The leaves of the sorrel are green and are shaped lanceolate, remember pretty the leaves of the spinach. Rumex sheep sorrel, which is its scientific name, is a wild plant that has been traditionally used as a vegetable and condiment. We’re going to get to know her a little better, if you like.
Before the citrus fruit is spread out through Europe used the sorrel to give a touch of acidity to dishes. After the arrival of those the truth is that its use began to decline. Except in France, where it has always been used sorrel in salads, sauces, soups and other preparations. The acidic taste of sorrel is due to its high content of oxalic acid. Its Spanish name comes from the Latin acetaria which in turn derives from acetum (vinegar).
For use in salads take always leaves more tender. The mature we can reserve them for soups and other prepared cooked. The older are the leaves the stronger the flavor. The leaves of sorrel have also a high content in iron and vitamin C. In fact formerly used to treat scurvy, that the disease is caused by a deficiency in this vitamin.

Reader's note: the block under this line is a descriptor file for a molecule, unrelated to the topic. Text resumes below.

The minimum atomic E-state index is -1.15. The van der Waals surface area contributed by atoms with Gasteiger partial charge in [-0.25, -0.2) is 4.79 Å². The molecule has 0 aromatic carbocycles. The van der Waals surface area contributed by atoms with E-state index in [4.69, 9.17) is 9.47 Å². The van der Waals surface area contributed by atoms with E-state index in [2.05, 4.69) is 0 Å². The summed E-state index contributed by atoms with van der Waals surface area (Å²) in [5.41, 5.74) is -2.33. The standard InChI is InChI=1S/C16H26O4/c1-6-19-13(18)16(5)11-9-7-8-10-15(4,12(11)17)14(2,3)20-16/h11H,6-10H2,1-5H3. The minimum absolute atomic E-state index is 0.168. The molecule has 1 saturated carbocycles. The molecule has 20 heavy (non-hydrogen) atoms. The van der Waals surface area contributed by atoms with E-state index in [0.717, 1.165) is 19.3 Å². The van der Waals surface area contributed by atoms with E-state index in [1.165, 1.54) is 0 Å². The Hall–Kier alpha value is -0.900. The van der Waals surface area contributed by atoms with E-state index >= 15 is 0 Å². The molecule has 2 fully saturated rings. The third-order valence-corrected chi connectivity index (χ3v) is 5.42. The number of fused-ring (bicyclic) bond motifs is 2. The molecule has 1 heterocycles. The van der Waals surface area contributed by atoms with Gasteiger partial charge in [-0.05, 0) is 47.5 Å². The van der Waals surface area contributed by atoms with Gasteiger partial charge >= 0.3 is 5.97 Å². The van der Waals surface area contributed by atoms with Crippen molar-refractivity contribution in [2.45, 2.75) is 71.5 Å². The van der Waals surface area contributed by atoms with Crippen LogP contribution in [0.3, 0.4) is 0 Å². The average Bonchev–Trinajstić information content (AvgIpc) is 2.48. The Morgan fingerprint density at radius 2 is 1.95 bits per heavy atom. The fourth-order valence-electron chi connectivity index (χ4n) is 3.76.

The sorrel is planted in early spring and we can go reap their leaves until late autumn. You need a ground in moist, fertile, and rich in iron. In the wild often grow on land shady near water courses. It grows quickly and already in the spring lets go harvest the first tender leaves. If we let it bloom, with tiny white flowers, it produces seeds and can autosembrarse.
Requires very little care beyond the harvest and removal of stalks damaged. In the summer, for the heat, their leaves may curl up. If we want to increase the foliation there is to go by removing the flowers as they appear. Depending on where we live we can cultivate it to full sun or shaded areas, although it has always to be shaded bright.